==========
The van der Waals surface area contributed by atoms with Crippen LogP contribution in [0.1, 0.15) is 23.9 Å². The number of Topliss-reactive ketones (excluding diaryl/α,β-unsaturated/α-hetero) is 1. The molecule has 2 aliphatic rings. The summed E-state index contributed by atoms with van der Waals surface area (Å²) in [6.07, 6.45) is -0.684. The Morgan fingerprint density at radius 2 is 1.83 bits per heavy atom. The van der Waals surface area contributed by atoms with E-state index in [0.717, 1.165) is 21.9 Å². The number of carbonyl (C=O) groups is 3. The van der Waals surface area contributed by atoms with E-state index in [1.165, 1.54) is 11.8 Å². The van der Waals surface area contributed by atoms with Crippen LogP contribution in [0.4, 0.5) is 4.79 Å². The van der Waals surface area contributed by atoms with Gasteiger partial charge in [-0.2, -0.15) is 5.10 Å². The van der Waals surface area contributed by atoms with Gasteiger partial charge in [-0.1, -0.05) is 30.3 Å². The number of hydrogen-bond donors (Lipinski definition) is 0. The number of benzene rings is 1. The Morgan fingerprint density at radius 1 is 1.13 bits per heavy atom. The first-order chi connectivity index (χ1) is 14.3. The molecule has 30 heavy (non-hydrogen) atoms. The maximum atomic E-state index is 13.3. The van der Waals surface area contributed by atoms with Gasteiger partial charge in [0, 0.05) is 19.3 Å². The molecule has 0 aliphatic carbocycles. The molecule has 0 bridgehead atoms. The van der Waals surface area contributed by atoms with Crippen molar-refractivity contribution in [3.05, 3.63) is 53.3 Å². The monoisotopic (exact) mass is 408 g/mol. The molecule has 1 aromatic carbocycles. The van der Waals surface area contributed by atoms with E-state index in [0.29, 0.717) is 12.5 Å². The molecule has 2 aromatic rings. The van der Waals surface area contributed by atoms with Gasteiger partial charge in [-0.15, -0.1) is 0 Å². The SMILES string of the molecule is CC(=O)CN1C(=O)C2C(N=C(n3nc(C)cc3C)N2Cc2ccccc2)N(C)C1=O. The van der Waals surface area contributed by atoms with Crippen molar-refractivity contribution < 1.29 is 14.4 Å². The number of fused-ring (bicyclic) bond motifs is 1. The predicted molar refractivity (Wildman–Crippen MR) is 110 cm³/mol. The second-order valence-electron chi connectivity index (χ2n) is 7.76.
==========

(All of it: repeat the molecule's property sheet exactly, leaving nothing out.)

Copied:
The van der Waals surface area contributed by atoms with Crippen LogP contribution in [0.1, 0.15) is 23.9 Å². The number of Topliss-reactive ketones (excluding diaryl/α,β-unsaturated/α-hetero) is 1. The molecule has 2 aliphatic rings. The summed E-state index contributed by atoms with van der Waals surface area (Å²) in [6.07, 6.45) is -0.684. The Morgan fingerprint density at radius 2 is 1.83 bits per heavy atom. The van der Waals surface area contributed by atoms with E-state index in [0.717, 1.165) is 21.9 Å². The number of carbonyl (C=O) groups is 3. The van der Waals surface area contributed by atoms with E-state index in [1.165, 1.54) is 11.8 Å². The van der Waals surface area contributed by atoms with Crippen LogP contribution in [0.4, 0.5) is 4.79 Å². The van der Waals surface area contributed by atoms with Gasteiger partial charge in [-0.2, -0.15) is 5.10 Å². The van der Waals surface area contributed by atoms with Gasteiger partial charge in [-0.1, -0.05) is 30.3 Å². The number of hydrogen-bond donors (Lipinski definition) is 0. The number of benzene rings is 1. The Morgan fingerprint density at radius 1 is 1.13 bits per heavy atom. The first-order chi connectivity index (χ1) is 14.3. The molecule has 30 heavy (non-hydrogen) atoms. The maximum atomic E-state index is 13.3. The van der Waals surface area contributed by atoms with Gasteiger partial charge in [0, 0.05) is 19.3 Å². The molecule has 0 aliphatic carbocycles. The molecule has 0 bridgehead atoms. The van der Waals surface area contributed by atoms with Crippen molar-refractivity contribution in [3.05, 3.63) is 53.3 Å². The monoisotopic (exact) mass is 408 g/mol. The molecule has 1 aromatic carbocycles. The van der Waals surface area contributed by atoms with E-state index in [0.29, 0.717) is 12.5 Å². The molecule has 2 aromatic rings. The van der Waals surface area contributed by atoms with Gasteiger partial charge in [-0.15, -0.1) is 0 Å². The SMILES string of the molecule is CC(=O)CN1C(=O)C2C(N=C(n3nc(C)cc3C)N2Cc2ccccc2)N(C)C1=O. The van der Waals surface area contributed by atoms with Crippen molar-refractivity contribution < 1.29 is 14.4 Å². The number of fused-ring (bicyclic) bond motifs is 1. The predicted molar refractivity (Wildman–Crippen MR) is 110 cm³/mol. The second-order valence-electron chi connectivity index (χ2n) is 7.76.